Thursday, February 2, 2017

Popcorn Jane: Bad Feminist by Roxanne Gay



One day while escaping my roommate, I picked up a copy of Bad Feminist by Roxanne Gay on a whim in my local bookstore. I had seen the book on a list of books every woman should read before turning twenty-five. At the time, I was starting a new relationship, and I recommended the book to my boyfriend. He finished it in a day, so I am still dating him. That was a year ago. I only recently finished Gay’s collection of essays because I read it slowly and savored every word. Her writing style makes you feel like you are having a conversation with a friend.


Bad Feminist is separated into five parts:
  • “Me" is a section on Gay’s feminism and her experiences involving gender and race. It also includes an essay that makes me want to take up competitive Scrabble.
  •  “Gender & Sexuality" features chapters covering subjects from the HBO series Girls, to becoming friends with other women, to Sweet Valley High, The Hunger Games, and the catharsis of weight gain for survivors of trauma.  
  •  “Race & Entertainment" includes pieces on everything from films, like Fruitvale Station and Django Unchained, to a chapter entitled “The Morality of Tyler Perry,” which explores the questionable moral lesson of Tyler Perry’s films.
  •  “Politics, Gender & Race" where Gay explores respectability, politics, racism, and reproduction rights.
  • “Back to Me" delves into what it means to be a feminist and the idea of being a bad feminist.
While I wish I could talk about every precious word Roxanne Gay wrote, instead I’ll focus on the following two chapters.

“Girls, Girls, Girls” discusses the way women and girlhood are represented in pop culture. Her analysis of the HBO series Girls clarified my mixed feelings about claims that the show represents my generation of women. Like Gay, when I first watched Girls I was impressed by a female lead that doesn't have what television sells us as the average body type. I was so thrilled in fact, that I binge watched the entire first two seasons. Soon, however, my love for the show waned. As a woman of color I couldn’t connect to the show the same way many of my classmates at my private, liberal arts college could. When I read the essay “Girls, Girls, Girls” I had an epiphany of sorts. Gay states, “Maybe the narrowness of Girls is fine. Maybe it’s also fine that Dunham’s version of coming-of-age is limited to the kinds of girls she knows.” She discusses how it is unfair to place broad expectations on a show just because it does something right and points out that many other shows have diversity problems too. Gay’s essay helped me understand that I can still recognize Girls for the many things it does well and accept that it is a cultural touchstone for many women my age, without letting the show off the hook for its many shortcomings, including representation.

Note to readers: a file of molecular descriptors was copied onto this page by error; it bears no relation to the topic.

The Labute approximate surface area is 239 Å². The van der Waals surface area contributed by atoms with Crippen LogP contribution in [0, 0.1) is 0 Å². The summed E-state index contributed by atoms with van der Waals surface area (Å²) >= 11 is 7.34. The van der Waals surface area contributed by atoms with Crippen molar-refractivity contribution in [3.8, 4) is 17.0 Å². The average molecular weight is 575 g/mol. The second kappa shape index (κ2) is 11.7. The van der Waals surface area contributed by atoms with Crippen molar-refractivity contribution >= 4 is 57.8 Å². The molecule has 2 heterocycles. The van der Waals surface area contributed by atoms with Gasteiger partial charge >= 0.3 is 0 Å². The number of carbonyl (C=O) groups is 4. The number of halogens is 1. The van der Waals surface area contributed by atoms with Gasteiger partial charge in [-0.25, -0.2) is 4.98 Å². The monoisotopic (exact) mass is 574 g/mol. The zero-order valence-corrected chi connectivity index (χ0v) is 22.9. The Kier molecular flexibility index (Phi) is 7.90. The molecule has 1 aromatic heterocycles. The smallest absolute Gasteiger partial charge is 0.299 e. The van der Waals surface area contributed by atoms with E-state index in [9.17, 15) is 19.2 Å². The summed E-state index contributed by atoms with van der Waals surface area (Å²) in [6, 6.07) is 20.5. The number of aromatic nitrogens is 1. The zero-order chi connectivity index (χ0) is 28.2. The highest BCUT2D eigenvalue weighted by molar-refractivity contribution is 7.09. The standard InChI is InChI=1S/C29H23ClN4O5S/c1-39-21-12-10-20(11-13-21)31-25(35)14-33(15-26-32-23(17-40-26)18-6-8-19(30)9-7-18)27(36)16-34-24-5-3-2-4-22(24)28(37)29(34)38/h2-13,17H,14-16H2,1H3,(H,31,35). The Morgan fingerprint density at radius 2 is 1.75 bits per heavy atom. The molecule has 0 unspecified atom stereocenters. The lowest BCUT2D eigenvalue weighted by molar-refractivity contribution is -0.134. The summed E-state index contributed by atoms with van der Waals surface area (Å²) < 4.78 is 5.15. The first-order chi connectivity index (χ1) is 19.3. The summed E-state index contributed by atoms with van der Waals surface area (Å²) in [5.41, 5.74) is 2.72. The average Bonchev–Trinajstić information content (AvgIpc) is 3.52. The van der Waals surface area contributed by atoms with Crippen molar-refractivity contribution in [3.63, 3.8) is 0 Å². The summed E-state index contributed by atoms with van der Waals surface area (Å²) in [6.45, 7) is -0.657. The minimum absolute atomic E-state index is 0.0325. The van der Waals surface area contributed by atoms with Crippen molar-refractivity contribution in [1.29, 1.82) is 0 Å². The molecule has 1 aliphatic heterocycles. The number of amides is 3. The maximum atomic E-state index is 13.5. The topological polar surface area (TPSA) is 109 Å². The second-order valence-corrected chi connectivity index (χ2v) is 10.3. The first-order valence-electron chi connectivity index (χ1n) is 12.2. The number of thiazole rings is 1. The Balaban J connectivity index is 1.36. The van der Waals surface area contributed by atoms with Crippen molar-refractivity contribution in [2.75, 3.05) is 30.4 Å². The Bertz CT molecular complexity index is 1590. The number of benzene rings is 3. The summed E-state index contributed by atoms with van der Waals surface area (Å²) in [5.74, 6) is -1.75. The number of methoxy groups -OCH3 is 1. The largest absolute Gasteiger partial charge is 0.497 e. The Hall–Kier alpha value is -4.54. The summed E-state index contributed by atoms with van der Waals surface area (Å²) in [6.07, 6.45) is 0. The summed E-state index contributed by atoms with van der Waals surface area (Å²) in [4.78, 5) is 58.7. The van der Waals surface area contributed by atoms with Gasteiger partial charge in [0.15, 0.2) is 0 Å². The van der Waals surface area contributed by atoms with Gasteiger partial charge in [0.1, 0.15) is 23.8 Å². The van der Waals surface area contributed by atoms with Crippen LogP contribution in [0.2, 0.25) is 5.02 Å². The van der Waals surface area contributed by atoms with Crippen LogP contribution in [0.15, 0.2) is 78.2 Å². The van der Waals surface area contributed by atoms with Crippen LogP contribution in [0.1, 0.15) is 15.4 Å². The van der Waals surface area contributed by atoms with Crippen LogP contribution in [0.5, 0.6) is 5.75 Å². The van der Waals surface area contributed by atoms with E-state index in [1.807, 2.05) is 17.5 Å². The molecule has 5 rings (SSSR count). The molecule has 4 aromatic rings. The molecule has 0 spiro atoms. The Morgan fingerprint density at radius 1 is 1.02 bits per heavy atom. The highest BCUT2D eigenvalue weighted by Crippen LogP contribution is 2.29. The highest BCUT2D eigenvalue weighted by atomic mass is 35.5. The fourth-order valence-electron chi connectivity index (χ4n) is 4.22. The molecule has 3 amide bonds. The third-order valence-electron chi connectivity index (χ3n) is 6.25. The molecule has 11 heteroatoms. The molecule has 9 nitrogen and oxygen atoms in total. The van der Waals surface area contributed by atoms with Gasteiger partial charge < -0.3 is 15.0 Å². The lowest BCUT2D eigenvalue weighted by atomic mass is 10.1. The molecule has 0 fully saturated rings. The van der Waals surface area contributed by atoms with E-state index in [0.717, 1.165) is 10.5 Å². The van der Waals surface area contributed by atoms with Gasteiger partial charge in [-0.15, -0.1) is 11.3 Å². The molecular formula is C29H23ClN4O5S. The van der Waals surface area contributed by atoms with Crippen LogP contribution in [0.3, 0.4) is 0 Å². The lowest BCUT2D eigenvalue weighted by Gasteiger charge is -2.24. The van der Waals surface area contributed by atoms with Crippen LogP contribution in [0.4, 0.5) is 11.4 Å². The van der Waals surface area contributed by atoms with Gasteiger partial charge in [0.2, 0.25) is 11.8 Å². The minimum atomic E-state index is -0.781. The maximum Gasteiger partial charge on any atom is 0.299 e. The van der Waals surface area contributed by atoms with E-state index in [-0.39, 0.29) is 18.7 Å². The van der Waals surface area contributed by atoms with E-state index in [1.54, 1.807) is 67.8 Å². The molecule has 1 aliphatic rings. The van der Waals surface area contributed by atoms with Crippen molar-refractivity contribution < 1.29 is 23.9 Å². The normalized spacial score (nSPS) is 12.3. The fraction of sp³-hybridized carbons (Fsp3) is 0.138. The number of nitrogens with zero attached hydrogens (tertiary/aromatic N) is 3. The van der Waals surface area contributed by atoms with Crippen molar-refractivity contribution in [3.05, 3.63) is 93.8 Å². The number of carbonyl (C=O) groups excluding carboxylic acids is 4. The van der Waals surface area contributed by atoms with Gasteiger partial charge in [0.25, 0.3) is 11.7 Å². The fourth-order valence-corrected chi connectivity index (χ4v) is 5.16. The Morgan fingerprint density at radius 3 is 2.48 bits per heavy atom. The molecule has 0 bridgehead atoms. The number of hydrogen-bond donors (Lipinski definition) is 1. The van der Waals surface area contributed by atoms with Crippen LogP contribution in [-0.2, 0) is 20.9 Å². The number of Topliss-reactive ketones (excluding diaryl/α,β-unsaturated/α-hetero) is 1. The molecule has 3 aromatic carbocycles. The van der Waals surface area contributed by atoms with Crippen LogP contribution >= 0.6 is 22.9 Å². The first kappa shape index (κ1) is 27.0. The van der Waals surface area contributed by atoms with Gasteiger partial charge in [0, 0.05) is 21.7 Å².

“Garish, Glorious Spectacles” explores the performance of femininity and gender and their representation in popular culture artifacts. Gay opens the essay with a compelling summary of Green Girl by Kate Zambreno, a novel about a young woman learning to perform her gender and the pain and power that lies in that journey. She then turns to the subject of women’s portrayal in reality TV. Gay states these women are "...at their most garishly exposed, cut open for cameras, performing the best and worst parts of themselves for attention...”

I take comfort in reality TV, especially when depression really takes hold of me. I always dismissed it as a guilty pleasure and never bothered to question this habit. Gay admits that when it comes to reality TV she “watches it all." As Gay tells the reader how she felt uncomfortable reading Reality Bites Back by Jennifer Pozner, I also felt a growing sense of discomfort in my choice of guilty pleasures. I began to question my motives for watching reality TV. Why was I so content to watch women expose the messy, manipulated parts of their life? If I am being honest with myself, it’s because it made me feel better in my depressed state. While reading “Garish, Glorious Spectacles” was a truly uncomfortable experience, it helped me pinpoint a harmful habit that I wanted to change.

Many of Roxanne Gay’s essays are mind-opening; Bad Feminist is a foundationally important book to me. It inspired me to make my New Year’s resolution. After reading “Garish, Glorious Spectacles,” my resolution was to simply stop watching trash TV. But after finishing the whole collection, my resolution evolved into being okay with being a bad feminist because all that means is my feminism is “evolving and flawed.” 

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